THE malignancy at the heart of the Tory Government has been exposed by the explosive resignation yesterday of top civil servant Sir Philip Rutnam.

That’s the verdict of SNP MP Joanna Cherry who said it was another reason, if one were needed, for Scotland to secure a fairer and more prosperous independent future.

READ MORE: Former Home Office boss Philip Rutnam's statement in full

The SNP’s Westminster leader Ian Blackford said the resignation should set alarm bells ringing – not just about Home Secretary Priti Patel who is accused of bullying civil servants – but also Prime Minister Boris Johnson and the “immense influence” of his aide Dominic Cummings.

Rutnam has announced he is going to sue the Government for unfair and constructive dismissal.

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He said he had been offered money to go quietly but had refused, adding that the way he had been treated was part of a “wider pattern” in the Government.

The £175,000 a year mandarin quit after repeated clashes with Patel.

In an unusual move he gave a public statement claiming there had been “a vicious and orchestrated campaign” against him.

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He went on to accuse Patel of lying about her involvement.

Cherry told the Sunday National that his actions were unprecedented and exposed “the malignancy at the heart of this Tory Government”.

“That a respected public servant of 33 years’ service feels compelled to take this step is clear proof that the warnings about the damage an unrestrained Johnson Government would wreak on this country are proving all too sadly accurate,” she said.

“Johnson and his morally bankrupt cabal will let nothing and no one stand in their way as they inflict extreme right-wing ideology on the people of Britain, regardless of the cost.”

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Union leaders also hit out angrily at the Tory Government response to the bullying allegations.

A call for Johnson to speak out about the “scandal” has been made by Mike Clancy, general secretary of Prospect, which represents over 30,000 civil servants.

“This is an extraordinary and unprecedented resignation at the very top of the civil service,” he said. “The Government’s response to allegations of bullying has been wholly inadequate and will leave civil servants feeling that they are powerless against such behaviour.

“All civil servants should be able to speak truth to power without being briefed against and forced out of their jobs. For this to have happened is nothing short of a scandal. This follows the resignation of the Chancellor after similar tactics.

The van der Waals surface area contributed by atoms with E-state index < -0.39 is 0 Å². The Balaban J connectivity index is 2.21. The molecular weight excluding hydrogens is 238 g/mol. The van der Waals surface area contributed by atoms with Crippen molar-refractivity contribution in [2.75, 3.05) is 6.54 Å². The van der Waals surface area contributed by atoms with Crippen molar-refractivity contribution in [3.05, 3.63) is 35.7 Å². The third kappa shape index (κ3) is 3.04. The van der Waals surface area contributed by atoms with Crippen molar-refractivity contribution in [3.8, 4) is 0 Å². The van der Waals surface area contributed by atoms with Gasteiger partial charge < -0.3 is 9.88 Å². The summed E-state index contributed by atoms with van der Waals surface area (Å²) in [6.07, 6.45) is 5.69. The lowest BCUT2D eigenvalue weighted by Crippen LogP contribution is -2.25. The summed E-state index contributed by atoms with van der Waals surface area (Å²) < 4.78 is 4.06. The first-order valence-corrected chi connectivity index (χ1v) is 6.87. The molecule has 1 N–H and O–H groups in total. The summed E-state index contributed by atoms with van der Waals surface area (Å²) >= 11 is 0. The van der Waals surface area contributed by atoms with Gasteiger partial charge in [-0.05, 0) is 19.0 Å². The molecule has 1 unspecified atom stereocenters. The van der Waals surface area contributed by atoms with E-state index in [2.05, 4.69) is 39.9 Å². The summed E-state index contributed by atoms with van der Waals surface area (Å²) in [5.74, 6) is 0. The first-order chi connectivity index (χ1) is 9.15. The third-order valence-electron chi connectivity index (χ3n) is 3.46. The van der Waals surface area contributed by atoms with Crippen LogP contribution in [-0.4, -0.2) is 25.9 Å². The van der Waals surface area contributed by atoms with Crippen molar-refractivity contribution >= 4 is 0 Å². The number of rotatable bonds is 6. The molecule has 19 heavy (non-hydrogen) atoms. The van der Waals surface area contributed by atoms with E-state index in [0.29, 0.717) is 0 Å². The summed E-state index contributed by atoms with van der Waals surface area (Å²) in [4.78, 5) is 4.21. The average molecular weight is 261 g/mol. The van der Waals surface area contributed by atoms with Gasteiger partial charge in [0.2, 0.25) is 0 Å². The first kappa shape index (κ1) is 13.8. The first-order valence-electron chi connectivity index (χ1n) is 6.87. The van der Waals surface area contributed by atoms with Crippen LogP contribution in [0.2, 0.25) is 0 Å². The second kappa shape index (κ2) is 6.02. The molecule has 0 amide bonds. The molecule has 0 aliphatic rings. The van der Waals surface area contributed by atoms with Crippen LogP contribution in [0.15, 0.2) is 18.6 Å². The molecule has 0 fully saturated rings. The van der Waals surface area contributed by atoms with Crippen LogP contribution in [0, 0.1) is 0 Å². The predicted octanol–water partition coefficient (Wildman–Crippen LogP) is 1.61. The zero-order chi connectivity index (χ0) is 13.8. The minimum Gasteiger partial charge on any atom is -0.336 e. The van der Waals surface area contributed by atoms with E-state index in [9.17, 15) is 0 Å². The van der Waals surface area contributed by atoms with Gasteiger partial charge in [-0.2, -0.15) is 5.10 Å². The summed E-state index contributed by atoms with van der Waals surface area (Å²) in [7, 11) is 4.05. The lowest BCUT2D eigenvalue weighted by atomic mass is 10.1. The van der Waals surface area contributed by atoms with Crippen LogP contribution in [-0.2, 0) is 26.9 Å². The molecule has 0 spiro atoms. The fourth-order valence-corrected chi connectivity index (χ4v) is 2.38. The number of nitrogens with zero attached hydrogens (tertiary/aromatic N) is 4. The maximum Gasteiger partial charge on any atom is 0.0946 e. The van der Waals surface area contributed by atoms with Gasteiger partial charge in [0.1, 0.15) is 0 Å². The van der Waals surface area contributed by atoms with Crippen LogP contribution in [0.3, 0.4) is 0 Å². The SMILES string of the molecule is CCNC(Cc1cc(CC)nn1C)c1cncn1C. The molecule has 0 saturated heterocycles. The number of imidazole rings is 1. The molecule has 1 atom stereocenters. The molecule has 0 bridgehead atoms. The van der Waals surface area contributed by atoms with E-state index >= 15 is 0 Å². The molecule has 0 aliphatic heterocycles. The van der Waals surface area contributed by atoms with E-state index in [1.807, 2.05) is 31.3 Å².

“The culture not three months into this era should concern everyone.

“The Prime Minister should now intervene to make clear that a strong impartial civil service has his full support and he will not allow this to pass as acceptable on his watch.”

FDA, the senior public servant’s union, also called for Johnson to act.

General secretary Dave Penman pointed out that the briefings which Rutnam claims were made against him had come at a time when the Home Office should have been preparing to combat the spread of the coronavirus and had to deliver a “demanding” government agenda on immigration.

He said it demonstrated once again “the destructive consequences of anonymous briefings against public servants who are unable to publicly defend themselves.

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“This cowardly practice is not only ruining lives and careers but at a time when the Home Office is being tasked with delivering a demanding government agenda on immigration, and preparing for a public health emergency, it has diverted energy and resource into responding to unfounded accusations from sources claiming to be allies of the Home Secretary,” said Penman.

“Only the Prime Minister can put a stop to this behaviour and, unless he does so, he will have to accept his own responsibility for the consequences.”

Tensions between Rutnam and Patel grew over claims Patel has mistreated officials, which she denies. She is also said to have been irritated by Rutnam’s warnings that the Home Office will struggle to deliver the Government’s Brexit demands.

“One of my duties as permanent secretary was to protect the health safety and wellbeing of our 35,000 people,” said Rutnam yesterday. “This created tension with the Home Secretary and I have encouraged her to change her behaviours.

“I have received allegations that her conduct has included shouting and swearing, belittling people, making unreasonable and repeated demands – behaviour that created fear and that needed some bravery to call out.”

Claims he had briefed the media against her was one of many “completely false” allegations against him, he said.

“The Home Secretary categorically denied any involvement in this campaign to the Cabinet Office,” said Rutnam.

“I regret I do not believe her. She has not made the efforts I would expect to dissociate herself from the comments.”

Rutnam said his efforts to reconcile with Patel had been knocked back.

“Priti Patel has made no efforts to engage with me to discuss this,” he said.

This gave him a strong case to sue for constructive dismissal, he added, which he said he would pursue in the courts.